By Molly Langmuir
The designer and architect Neri Oxman carefully makes her way up the steps to the stage of MIT’s Kresge Auditorium. It’s late February, and Oxman, a tenured professor at the school who wears a black top, black velvet pants, and high black patent leather stiletto, is nearly seven months pregnant. Onstage she gives the audience, assembled for an event celebrating the university’s new Stephen A. Schwarzman College of Computing, a beatific smile.
“It has become increasingly challenging to differentiate between the man-made and the nature-grown,” she says, her hands loosely cupped around her belly. “In my [research] group, we believe in the future; we will not build our products and our architecture, but rather we will grow them.”
Since 2010, Oxman has directed the Mediated Matter group at MIT’s Media Lab, which is known for producing radically interdisciplinary work, but even in that context, her specialty is so novel she had to come up with a new term for it (she calls it material ecology). Technically, Oxman utilizes computational design and elements of architecture, 3-D printing, materials science, engineering, and synthetic biology to develop solutions “to problems that may not yet exist,” as she often puts it.
What this means in practice is that she has produced everything from a silk pavilion—a suspended dome of silk fibers spun by a robotic arm, completed by 6,500 live silkworms—to a design concept for a wearable digestive system incorporating photosynthetic bacteria that convert solar energy into sugar, which could be utilized, she once said, on Jupiter’s moons. Almost all her work contains a pristine, fractal beauty generally found only in nature. Oxman is often, by the way, compared to Leonardo da Vinci. She also has an uncanny resemblance to a movie star.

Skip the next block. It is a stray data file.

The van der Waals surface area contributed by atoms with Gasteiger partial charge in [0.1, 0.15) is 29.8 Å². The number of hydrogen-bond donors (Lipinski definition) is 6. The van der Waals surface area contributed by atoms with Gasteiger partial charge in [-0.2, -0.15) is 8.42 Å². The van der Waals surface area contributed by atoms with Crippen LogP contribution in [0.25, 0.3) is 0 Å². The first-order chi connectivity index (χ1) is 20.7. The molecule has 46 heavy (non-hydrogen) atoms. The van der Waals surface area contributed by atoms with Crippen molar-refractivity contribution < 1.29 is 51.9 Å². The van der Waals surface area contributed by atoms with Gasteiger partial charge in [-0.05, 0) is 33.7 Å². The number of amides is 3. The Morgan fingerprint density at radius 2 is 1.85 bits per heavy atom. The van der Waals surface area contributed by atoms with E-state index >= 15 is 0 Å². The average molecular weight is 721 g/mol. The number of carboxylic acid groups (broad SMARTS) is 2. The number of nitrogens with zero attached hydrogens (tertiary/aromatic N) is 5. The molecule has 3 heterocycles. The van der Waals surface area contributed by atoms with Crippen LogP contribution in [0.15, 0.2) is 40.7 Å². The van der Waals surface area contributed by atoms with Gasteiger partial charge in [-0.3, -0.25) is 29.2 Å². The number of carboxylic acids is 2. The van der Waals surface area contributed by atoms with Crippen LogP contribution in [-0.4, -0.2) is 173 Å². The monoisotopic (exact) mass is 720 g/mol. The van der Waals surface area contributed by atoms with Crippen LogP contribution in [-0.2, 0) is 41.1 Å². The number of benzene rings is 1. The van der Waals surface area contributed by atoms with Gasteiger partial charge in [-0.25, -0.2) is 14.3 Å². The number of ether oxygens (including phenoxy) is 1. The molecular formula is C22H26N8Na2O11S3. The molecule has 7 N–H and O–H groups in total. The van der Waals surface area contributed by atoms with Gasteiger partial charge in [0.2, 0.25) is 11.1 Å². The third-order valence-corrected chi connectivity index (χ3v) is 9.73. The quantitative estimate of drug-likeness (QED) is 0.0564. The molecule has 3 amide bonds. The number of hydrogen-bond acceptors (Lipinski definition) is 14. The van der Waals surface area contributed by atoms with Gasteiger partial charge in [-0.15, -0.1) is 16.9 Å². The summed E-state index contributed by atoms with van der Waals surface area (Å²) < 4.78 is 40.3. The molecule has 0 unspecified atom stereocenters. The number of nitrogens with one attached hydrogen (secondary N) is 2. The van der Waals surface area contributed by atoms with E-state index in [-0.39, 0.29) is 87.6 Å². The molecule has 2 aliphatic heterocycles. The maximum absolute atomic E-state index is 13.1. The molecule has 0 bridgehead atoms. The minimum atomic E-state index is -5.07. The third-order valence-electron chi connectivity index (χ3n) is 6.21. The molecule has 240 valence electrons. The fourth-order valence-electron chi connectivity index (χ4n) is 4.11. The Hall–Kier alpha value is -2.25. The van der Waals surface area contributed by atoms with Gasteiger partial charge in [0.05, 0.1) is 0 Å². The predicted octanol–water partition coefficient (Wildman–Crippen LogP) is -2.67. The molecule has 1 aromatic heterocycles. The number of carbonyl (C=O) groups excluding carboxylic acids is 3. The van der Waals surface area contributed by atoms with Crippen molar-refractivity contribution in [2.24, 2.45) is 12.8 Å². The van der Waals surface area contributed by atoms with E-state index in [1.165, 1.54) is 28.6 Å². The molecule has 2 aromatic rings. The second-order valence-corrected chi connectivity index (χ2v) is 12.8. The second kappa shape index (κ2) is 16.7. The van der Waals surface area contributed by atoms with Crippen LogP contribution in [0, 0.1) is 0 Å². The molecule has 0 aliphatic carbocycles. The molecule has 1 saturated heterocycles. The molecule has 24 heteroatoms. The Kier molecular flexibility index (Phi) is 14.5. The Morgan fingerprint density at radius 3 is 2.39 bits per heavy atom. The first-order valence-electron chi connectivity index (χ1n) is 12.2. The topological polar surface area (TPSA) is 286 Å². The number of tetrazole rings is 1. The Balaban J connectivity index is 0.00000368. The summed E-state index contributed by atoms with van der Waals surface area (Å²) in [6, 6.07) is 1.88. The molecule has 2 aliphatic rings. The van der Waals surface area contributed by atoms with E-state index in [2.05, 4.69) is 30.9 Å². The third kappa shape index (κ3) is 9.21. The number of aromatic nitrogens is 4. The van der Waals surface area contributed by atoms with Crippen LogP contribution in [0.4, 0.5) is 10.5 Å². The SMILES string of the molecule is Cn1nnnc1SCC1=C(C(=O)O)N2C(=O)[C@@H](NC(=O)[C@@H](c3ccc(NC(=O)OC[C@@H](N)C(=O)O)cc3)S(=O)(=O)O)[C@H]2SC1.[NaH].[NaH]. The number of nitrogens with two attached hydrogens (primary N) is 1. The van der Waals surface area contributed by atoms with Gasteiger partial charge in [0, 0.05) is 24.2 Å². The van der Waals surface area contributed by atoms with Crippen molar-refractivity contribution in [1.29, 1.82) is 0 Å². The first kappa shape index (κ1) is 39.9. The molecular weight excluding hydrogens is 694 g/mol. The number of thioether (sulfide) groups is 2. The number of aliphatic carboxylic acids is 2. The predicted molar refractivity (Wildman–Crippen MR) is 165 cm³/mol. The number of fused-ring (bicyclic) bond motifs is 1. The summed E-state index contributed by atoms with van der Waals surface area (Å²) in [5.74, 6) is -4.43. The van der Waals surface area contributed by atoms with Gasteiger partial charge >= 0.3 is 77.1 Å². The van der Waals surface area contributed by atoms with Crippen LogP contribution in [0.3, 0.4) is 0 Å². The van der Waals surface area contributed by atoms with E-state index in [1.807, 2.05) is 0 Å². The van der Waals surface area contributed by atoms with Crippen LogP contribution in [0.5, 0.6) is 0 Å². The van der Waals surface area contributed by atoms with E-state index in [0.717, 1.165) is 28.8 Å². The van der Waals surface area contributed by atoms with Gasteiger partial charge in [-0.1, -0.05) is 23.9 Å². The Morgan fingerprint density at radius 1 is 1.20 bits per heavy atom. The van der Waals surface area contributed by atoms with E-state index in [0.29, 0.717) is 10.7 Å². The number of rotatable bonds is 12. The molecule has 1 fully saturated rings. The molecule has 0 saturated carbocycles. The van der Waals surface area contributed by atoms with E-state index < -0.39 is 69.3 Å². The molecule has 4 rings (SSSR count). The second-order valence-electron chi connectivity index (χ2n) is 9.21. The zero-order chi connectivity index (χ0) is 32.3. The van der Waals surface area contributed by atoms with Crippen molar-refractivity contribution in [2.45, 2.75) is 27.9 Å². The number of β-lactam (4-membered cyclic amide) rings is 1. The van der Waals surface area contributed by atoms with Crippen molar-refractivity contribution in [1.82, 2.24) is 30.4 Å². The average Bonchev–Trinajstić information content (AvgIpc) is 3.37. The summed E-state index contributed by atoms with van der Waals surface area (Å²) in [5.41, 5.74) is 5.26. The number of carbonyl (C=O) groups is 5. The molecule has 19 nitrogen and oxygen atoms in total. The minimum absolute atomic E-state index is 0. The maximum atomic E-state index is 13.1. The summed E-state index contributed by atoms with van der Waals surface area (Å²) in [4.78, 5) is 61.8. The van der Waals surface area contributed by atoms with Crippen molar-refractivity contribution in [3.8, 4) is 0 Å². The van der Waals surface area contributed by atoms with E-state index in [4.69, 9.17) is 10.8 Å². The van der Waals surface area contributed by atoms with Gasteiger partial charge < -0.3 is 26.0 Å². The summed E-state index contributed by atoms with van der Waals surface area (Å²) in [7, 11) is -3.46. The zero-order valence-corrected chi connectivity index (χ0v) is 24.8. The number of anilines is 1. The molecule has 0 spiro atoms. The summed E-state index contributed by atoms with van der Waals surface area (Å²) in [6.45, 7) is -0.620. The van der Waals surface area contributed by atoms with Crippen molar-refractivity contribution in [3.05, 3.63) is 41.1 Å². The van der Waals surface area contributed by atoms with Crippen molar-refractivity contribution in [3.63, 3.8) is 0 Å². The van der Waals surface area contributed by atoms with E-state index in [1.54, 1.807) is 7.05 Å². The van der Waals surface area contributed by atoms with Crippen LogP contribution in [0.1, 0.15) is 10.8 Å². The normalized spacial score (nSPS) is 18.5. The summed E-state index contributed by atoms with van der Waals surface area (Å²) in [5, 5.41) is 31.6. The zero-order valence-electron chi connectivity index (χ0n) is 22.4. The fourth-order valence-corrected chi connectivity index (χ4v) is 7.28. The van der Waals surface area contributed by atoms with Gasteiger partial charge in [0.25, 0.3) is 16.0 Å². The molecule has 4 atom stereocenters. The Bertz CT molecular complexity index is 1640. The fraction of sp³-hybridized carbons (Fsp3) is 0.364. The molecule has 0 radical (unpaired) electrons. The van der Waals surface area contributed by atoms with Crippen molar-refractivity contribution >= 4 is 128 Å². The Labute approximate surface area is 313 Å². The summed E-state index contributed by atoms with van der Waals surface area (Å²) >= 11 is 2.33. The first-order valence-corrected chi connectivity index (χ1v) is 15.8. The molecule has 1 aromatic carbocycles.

Even before receiving her PhD from MIT in design and computation in 2010, Oxman, now 43, had come to be considered one of the leading figures in her field. Since then her acclaim has only grown. Her 2015 TED Talk has been viewed over 2 million times. Last year, she won one of Cooper Hewitt’s National Design Awards. This coming October she'll receive SFMoMA's 2019 Contemporary Vision Award and in February 2020, she’ll have an exhibition dedicated to her work at MoMA.
Her approach has attracted the attention of Björk (for whom she produced a 3-D-printed Rottlace mask), fashion designer Iris van Herpen (with whom she collaborated on 3-D-printed clothes), and the Dalai Lama and Brad Pitt (who were both interested in an otherworldly-looking chaise lounge that turns one’s voice into a vibration). “It’s quite exceptional, the amount of attention that she gets,” says Joi Ito, the director of the Media Lab. As the pioneering inventor and scientist Danny Hillis says, “I think we will look back and realize she saw the direction the world was heading earlier than other people."
The Centre Pompidou in Paris, which has so much of its infrastructure visible on its exterior that it looks like an oil rig, is exactly the kind of building Oxman believes the world is moving away from. (She envisions, one day, buildings with a facade made from a 3-D-printed continuous layer of glass that both controls the temperature of the interior and harnesses solar energy.) But last spring, a piece by Oxman and her team was displayed there—a five-meter-tall structure called Aguahoja I, which looked a bit like a shrine made from a set of enormous, folded cicada wings.